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Dengue virus type 2: Replication and tropisms in orally infected Aedes aegypti mosquitoes

Arthropod-borne and Infectious Diseases Laboratory, Department of Microbiology, Immunology and Pathology, Colorado State University, Fort Collins, Colorado 80523-1692, USA. <>
BMC Microbiology (Impact Factor: 2.73). 01/2007; 7:9. DOI: 10.1186/1471-2180-7-9
Source: PubMed

ABSTRACT

To be transmitted by its mosquito vector, dengue virus (DENV) must infect midgut epithelial cells, replicate and disseminate into the hemocoel, and finally infect the salivary glands, which is essential for transmission. The extrinsic incubation period (EIP) is very relevant epidemiologically and is the time required from the ingestion of virus until it can be transmitted to the next vertebrate host. The EIP is conditioned by the kinetics and tropisms of virus replication in its vector. Here we document the virogenesis of DENV-2 in newly-colonized Aedes aegypti mosquitoes from Chetumal, Mexico in order to understand better the effect of vector-virus interactions on dengue transmission.
After ingestion of DENV-2, midgut infections in Chetumal mosquitoes were characterized by a peak in virus titers between 7 and 10 days post-infection (dpi). The amount of viral antigen and viral titers in the midgut then declined, but viral RNA levels remained stable. The presence of DENV-2 antigen in the trachea was positively correlated with virus dissemination from the midgut. DENV-2 antigen was found in salivary gland tissue in more than a third of mosquitoes at 4 dpi. Unlike in the midgut, the amount of viral antigen (as well as the percent of infected salivary glands) increased with time. DENV-2 antigen also accumulated and increased in neural tissue throughout the EIP. DENV-2 antigen was detected in multiple tissues of the vector, but unlike some other arboviruses, was not detected in muscle.
Our results suggest that the EIP of DENV-2 in its vector may be shorter that the previously reported and that the tracheal system may facilitate DENV-2 dissemination from the midgut. Mosquito organs (e.g. midgut, neural tissue, and salivary glands) differed in their response to DENV-2 infection.

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Available from: Ma Isabel Salazar, Mar 24, 2014
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    • "We selected the CCL-125 larval cell line for our studies because of its availability, potential infectivity, and epithelial-like morphology [10]. It is relevant to transovarial transmission of virus [16] and may mimic responses to virus by other epithelial-like cells that are present in the midgut and salivary glands. Despite the limitations of the present study, we provide evidence of a potentially novel innate immune signaling pathway in an invertebrate model that partially mimics a related sodium channeldependent mechanism in human macrophages. "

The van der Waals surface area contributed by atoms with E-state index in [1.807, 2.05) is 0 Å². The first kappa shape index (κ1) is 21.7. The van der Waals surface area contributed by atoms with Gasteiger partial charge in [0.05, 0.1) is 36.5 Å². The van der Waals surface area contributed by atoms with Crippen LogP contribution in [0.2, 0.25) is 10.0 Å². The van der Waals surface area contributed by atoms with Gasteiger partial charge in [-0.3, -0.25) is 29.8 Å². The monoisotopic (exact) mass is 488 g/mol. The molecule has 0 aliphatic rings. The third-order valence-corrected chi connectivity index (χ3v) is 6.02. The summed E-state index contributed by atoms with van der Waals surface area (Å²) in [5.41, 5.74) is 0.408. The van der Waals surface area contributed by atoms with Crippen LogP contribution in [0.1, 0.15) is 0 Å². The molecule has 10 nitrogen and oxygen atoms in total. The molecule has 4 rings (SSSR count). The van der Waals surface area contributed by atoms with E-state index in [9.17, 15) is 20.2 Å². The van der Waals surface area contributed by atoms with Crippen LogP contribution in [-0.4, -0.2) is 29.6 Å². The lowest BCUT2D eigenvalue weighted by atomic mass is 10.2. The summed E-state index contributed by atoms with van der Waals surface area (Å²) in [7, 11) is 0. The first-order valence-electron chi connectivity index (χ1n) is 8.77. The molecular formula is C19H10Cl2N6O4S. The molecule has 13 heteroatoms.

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    ABSTRACT: Recent work demonstrated that a splice variant of a human macrophage voltage-gated sodium channel expressed on endosomes acts as an intracellular sensor for dsRNA, a viral-associated molecular pattern. Here our goal was to identify a candidate gene in a clinically relevant invertebrate model with related cellular and pattern recognition properties. The para gene in drosophila and other insects encodes voltage-gated sodium channels with similar electrophysiological properties to those found in vertebrate excitable membranes. A database search revealed that the AAEL006019 gene in Aedes aegypti, the yellow fever mosquito, encodes a voltage-gated sodium channel that is distinct from genes that encode para-like sodium channels. As compared to para-like channels, the protein products from this gene have deletions in the N-terminus and in the DII-DIII linker region. When over-expressed in an Aedes aegypti cell line, CCL-125, the AAEL006019 channel demonstrated cytoplasmic expression on vesicular-like organelles. Electrophysiologic analysis revealed that the channel mediates small inward currents that are enhanced by synthetic mimics of viral-derived ssRNA, R848 and ORN02, but not the dsRNA mimic, poly I:C. R848 treatment of CCL-125 cells that express high levels of the channels led to increased expression of RelA and Ago2, two mediators of insect innate immunity. These results suggest that the AAEL006019 channel acts as an intracellular pathogen sensor for ssRNA molecular patterns. Copyright © 2015. Published by Elsevier Inc.
    Preview · Article · Jun 2015 · Biochemical and Biophysical Research Communications
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    • "It then spreads through the hemolymph. Salazar et al. analyzed the tropism of the DENV-2 in A. aegypti by immunofluorescence and noted infection mostly in intestine, salivary glands, abdomen, neural tissue and just a slight infection in the Malpighian tubules, indicating the existence of a tropism for some tissues in the mosquito, as is the case for humans [109]. First DENV interacts with cell receptor as in humans, followed by penetration through endocytosis [2] [110]. "

    Full-text · Dataset · Apr 2015
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    • "It then spreads through the hemolymph. Salazar et al. analyzed the tropism of the DENV-2 in A. aegypti by immunofluorescence and noted infection mostly in intestine, salivary glands, abdomen, neural tissue and just a slight infection in the Malpighian tubules, indicating the existence of a tropism for some tissues in the mosquito, as is the case for humans [109]. First DENV interacts with cell receptor as in humans, followed by penetration through endocytosis [2] [110]. "

    Full-text · Dataset · Mar 2015
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